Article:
Carole DeSanti: Eugénie is engaged in a long, life process that involves learning to love and be loved without giving up her power – not allowing herself to be pushed around by the world, or even by her own desires. She gets closer to it with each relationship – closer with Henri, than Stephan – though with Stephan, she continues to learn, too. She is doing it within a society that really hated and denigrated female sexuality, and was obsessed both with fear of and desire for it, so it was a bit of a challenge! But I think she will find genuine love in the end. She is well on her way.
Agnes A. Rose: Is there anything you admire Eugénie for? Maybe did you learn anything from her?
Carole DeSanti: Oh, many things. If I was having a hard time with something in my life – say, finding an apartment in New York City – I would think, “what would she have gone through, in her time? Women were not even allowed to have furniture then!” Or when I was brokenhearted at the end of a love affair, I thought about what it would have meant to be as alone as women once were: shunned by their society, destitute and unprotected – unable to work in addition to being heartbroken. What would she do? Eugénie’s resilience taught me to find my own.
Agnes A. Rose: Did you plot your book before you started writing or did you work off an outline? How did you like to work on your novel?
Carole DeSanti: I had no plan, except to find the truth of the characters. I had to throw out all attempted outlines, I just dove into the research, or into the French countryside, or Lourdes – and learned as much as I could. Then I tried to write truthfully from that place. I used books from and about the period to carry myself away, to escape into it. And I tossed my own problems at Eugénie, and had the fun of re-creating people I knew, as 19th century versions of themselves. What would so-and-so have been like as a brothel madam? Maybe that ex-lover died on the barricades as a Communard. That sort of thing. When Stephan stepped up to tell his own story, it was a total surprise!
Agnes A. Rose: Was there a point where you said to yourself: “this is enough research, I need to go and write the book now”?
Carole DeSanti: Yes, I said that, and I sent it off to an agent who had expressed interest in it. Then – that very day – I was browsing in a bookstore and came across a big, fat history of the Paris Commune! I had skipped over this piece of history, due to laziness and hurry, and because it was a complicated business to render in fiction. When the manuscript was declined by publishers in New York on the first submission, I then had all the time in the world (once I got over my wounded feelings) to go back to the Commune and the Siege – which turned out to be crucial to the story. Such was the lesson of deciding I had had enough of research. But, really, my question was always, “can I learn more?” or “can I be finished?” I might have over compensated because research is so fascinating, there are always wonderful surprises.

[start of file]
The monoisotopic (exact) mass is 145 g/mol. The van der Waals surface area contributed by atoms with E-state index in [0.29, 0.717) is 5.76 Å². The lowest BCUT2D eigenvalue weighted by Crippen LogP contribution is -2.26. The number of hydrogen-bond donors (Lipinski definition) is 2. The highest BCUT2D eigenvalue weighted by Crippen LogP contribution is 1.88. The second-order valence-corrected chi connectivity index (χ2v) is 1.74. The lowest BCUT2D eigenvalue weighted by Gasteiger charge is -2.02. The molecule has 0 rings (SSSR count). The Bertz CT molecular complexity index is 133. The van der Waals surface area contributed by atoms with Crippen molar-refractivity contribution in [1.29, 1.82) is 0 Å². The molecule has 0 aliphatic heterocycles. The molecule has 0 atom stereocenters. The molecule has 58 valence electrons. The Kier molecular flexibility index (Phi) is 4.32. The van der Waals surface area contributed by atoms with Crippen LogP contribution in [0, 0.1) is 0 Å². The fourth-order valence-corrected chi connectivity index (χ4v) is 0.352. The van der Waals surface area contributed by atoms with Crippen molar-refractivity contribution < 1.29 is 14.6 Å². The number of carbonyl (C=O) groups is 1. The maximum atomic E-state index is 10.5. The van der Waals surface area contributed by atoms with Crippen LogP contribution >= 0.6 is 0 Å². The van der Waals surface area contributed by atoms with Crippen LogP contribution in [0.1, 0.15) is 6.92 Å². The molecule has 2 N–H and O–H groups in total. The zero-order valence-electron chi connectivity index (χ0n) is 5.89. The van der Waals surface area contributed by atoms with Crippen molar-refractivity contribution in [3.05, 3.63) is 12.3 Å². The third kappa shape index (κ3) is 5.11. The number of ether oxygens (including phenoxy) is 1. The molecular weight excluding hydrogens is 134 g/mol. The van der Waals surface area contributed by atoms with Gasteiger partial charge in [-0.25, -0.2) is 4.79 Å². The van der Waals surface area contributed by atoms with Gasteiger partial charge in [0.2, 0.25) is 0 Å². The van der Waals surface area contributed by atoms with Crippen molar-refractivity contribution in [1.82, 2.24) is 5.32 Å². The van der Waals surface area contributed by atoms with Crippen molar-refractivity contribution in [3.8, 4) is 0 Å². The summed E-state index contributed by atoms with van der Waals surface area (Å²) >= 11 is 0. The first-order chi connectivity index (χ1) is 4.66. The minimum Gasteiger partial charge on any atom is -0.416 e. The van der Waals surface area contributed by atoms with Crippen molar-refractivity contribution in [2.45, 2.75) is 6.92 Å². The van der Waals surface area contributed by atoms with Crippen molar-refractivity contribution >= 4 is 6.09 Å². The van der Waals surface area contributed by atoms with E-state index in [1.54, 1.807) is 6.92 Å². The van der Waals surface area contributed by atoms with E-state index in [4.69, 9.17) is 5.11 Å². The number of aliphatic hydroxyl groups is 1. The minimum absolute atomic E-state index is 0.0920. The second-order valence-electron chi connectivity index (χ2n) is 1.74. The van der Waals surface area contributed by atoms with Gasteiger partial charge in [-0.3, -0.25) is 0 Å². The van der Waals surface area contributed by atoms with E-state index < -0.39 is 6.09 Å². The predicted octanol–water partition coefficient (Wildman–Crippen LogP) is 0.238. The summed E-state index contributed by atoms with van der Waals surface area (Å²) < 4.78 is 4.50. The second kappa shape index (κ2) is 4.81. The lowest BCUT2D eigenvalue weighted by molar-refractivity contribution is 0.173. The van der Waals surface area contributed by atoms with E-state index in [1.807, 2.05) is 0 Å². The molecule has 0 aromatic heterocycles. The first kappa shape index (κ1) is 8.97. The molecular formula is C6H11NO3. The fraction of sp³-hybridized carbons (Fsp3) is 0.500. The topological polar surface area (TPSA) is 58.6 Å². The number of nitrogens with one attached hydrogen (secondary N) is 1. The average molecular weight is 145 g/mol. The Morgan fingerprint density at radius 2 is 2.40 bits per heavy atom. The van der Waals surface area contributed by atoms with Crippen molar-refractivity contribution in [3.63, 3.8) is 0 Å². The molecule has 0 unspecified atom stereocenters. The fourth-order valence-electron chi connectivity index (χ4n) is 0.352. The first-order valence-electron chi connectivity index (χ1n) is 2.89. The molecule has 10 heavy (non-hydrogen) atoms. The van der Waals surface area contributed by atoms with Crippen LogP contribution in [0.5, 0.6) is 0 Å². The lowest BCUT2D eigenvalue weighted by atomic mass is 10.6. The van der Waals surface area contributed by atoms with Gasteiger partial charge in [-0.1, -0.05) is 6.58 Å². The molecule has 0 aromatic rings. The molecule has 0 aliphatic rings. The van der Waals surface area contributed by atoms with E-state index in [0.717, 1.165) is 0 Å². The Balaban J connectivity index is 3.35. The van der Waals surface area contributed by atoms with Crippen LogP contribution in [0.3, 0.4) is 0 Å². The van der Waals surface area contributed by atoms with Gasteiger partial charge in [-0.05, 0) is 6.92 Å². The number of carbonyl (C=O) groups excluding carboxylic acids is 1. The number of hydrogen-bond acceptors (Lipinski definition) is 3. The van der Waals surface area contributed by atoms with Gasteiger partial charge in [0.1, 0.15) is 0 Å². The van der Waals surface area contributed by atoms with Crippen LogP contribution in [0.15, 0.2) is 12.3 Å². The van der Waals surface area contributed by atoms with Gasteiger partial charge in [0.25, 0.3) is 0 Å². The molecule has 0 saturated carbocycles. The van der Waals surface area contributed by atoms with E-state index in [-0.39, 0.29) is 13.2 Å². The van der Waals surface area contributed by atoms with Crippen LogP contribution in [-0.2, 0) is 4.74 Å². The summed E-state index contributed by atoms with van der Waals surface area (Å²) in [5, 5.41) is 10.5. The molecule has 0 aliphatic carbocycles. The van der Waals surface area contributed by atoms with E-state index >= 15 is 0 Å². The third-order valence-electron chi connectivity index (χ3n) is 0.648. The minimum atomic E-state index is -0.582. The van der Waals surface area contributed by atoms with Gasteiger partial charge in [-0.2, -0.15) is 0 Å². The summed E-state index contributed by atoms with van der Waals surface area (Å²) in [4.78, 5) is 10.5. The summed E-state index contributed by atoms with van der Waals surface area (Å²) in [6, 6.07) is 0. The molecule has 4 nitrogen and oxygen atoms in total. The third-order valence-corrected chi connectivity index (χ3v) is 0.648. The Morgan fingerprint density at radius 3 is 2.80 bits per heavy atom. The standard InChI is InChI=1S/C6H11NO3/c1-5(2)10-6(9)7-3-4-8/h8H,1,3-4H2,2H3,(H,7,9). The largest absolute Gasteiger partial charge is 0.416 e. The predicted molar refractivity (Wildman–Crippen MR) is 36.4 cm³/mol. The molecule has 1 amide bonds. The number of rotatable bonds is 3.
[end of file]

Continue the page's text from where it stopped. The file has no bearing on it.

Agnes A. Rose: How much being an editor helped you in writing and publishing your book?
Carole DeSanti: I would not say being an editor helped me to write, because I was impatient with myself, and held myself to a very high standard even though I was a beginner. I was horrified at my early tries, and very self-conscious. All of that had to be deconstructed, and it was a tug of war. I felt like a prize-fighter who had decided, insanely, to learn ballet – I had to lose all of that muscle-mass, and teach myself grace and precision. In terms of publishing, I did not have much help there, either. My knowledge of publishing did not help me to escape rejection, for example!
Agnes A. Rose: Do you plan to write a sequel of “The Unruly Passions of Eugénie R.”?
Carole DeSanti: I would like to. I am very curious about Eugénie’s later relationships – and – to your earlier question – how does she find her way to real love? What does that love look and feel like? What would it have felt like in the late 19th century for a woman to take possession of her full powers? And what of Berthe?
Agnes A. Rose: Could you tell us something more about your working for The Penguin Group? What is your experience in working with other authors?
Carole DeSanti: An editor’s job is to be a “bridge” between the creative side, and the business of publishing. It is a seesaw, a dance, and a responsibility to be fair to both sides. My heart will always be with authors and the creative process – but there is also a point at which the discipline of business is helpful. For each author and each project there is a balance point and I am always trying to find it.
Agnes A. Rose: Thank you very much for this nice conversation. Is there a question you would like to answer that I haven’t asked? Maybe would you like to say something to your Polish readers?
Carole DeSanti: I feel very privileged to have such readers. I have heard that there is strife in Poland (as in many parts of the world) about a woman’s body, our right to be independent and to choose our own destinies. Women are in conflict with traditional values, often religious values, and trying to find our way. I have been reading about the situation of legal and illegal prostitution, trafficking, and I feel concerned for these women. Still today, we struggle with the value of our lives and our bodies. How to value ourselves? How to feel valued – Is it money, is it love? All of this is very much a part of The Unruly Passions of Eugénie R., – so I hope that the novel might allow readers to step back and see how long these struggles have been going on, and that we are slowly – very slowly – making progress. In the end, Eugénie had to respect her own experience, first – before any sort of dogma. She had to learn what respecting herself and finding her own power of choice actually meant. That it is possible to survive in extreme situations, and to return from afar to be true to ourselves. I hope she can do the same for readers in Poland. Thank you so much for these rich and interesting questions, Agnes.